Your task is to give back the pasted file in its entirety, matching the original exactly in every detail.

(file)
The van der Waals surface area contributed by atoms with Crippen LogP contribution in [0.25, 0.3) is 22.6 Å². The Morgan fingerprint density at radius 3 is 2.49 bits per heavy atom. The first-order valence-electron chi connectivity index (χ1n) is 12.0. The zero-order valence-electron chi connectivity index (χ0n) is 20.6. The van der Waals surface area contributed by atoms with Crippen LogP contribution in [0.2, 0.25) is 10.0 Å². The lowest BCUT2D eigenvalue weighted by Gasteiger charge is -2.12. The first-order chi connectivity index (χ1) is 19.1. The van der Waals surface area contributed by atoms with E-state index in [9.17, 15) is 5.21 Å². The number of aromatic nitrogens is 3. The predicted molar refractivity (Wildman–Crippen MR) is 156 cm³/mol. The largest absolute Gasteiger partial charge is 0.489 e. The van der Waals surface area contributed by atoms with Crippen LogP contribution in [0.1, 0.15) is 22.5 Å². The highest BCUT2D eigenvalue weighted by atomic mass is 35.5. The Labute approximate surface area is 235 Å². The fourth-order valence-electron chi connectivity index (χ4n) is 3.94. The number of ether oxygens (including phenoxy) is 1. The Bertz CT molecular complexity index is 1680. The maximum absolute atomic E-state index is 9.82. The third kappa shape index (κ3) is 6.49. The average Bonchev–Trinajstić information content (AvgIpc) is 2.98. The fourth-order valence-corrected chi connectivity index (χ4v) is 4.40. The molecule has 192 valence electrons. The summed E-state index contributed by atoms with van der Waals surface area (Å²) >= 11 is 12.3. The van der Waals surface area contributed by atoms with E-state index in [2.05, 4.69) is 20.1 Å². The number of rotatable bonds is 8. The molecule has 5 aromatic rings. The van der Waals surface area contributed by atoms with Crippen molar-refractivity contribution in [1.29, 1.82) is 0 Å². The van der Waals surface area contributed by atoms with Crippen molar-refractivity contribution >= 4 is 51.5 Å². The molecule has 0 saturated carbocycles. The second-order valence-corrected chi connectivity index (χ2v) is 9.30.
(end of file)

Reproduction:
The van der Waals surface area contributed by atoms with Crippen LogP contribution in [0.25, 0.3) is 22.6 Å². The Morgan fingerprint density at radius 3 is 2.49 bits per heavy atom. The first-order valence-electron chi connectivity index (χ1n) is 12.0. The zero-order valence-electron chi connectivity index (χ0n) is 20.6. The van der Waals surface area contributed by atoms with Crippen LogP contribution in [0.2, 0.25) is 10.0 Å². The lowest BCUT2D eigenvalue weighted by Gasteiger charge is -2.12. The first-order chi connectivity index (χ1) is 19.1. The van der Waals surface area contributed by atoms with E-state index in [9.17, 15) is 5.21 Å². The number of aromatic nitrogens is 3. The predicted molar refractivity (Wildman–Crippen MR) is 156 cm³/mol. The largest absolute Gasteiger partial charge is 0.489 e. The van der Waals surface area contributed by atoms with Crippen LogP contribution in [0.1, 0.15) is 22.5 Å². The highest BCUT2D eigenvalue weighted by atomic mass is 35.5. The Labute approximate surface area is 235 Å². The fourth-order valence-electron chi connectivity index (χ4n) is 3.94. The number of ether oxygens (including phenoxy) is 1. The Bertz CT molecular complexity index is 1680. The maximum absolute atomic E-state index is 9.82. The third kappa shape index (κ3) is 6.49. The average Bonchev–Trinajstić information content (AvgIpc) is 2.98. The fourth-order valence-corrected chi connectivity index (χ4v) is 4.40. The molecule has 192 valence electrons. The summed E-state index contributed by atoms with van der Waals surface area (Å²) >= 11 is 12.3. The van der Waals surface area contributed by atoms with E-state index in [2.05, 4.69) is 20.1 Å². The number of rotatable bonds is 8. The molecule has 5 aromatic rings. The van der Waals surface area contributed by atoms with Crippen molar-refractivity contribution in [1.29, 1.82) is 0 Å². The van der Waals surface area contributed by atoms with Crippen molar-refractivity contribution >= 4 is 51.5 Å². The molecule has 0 saturated carbocycles. The second-order valence-corrected chi connectivity index (χ2v) is 9.30.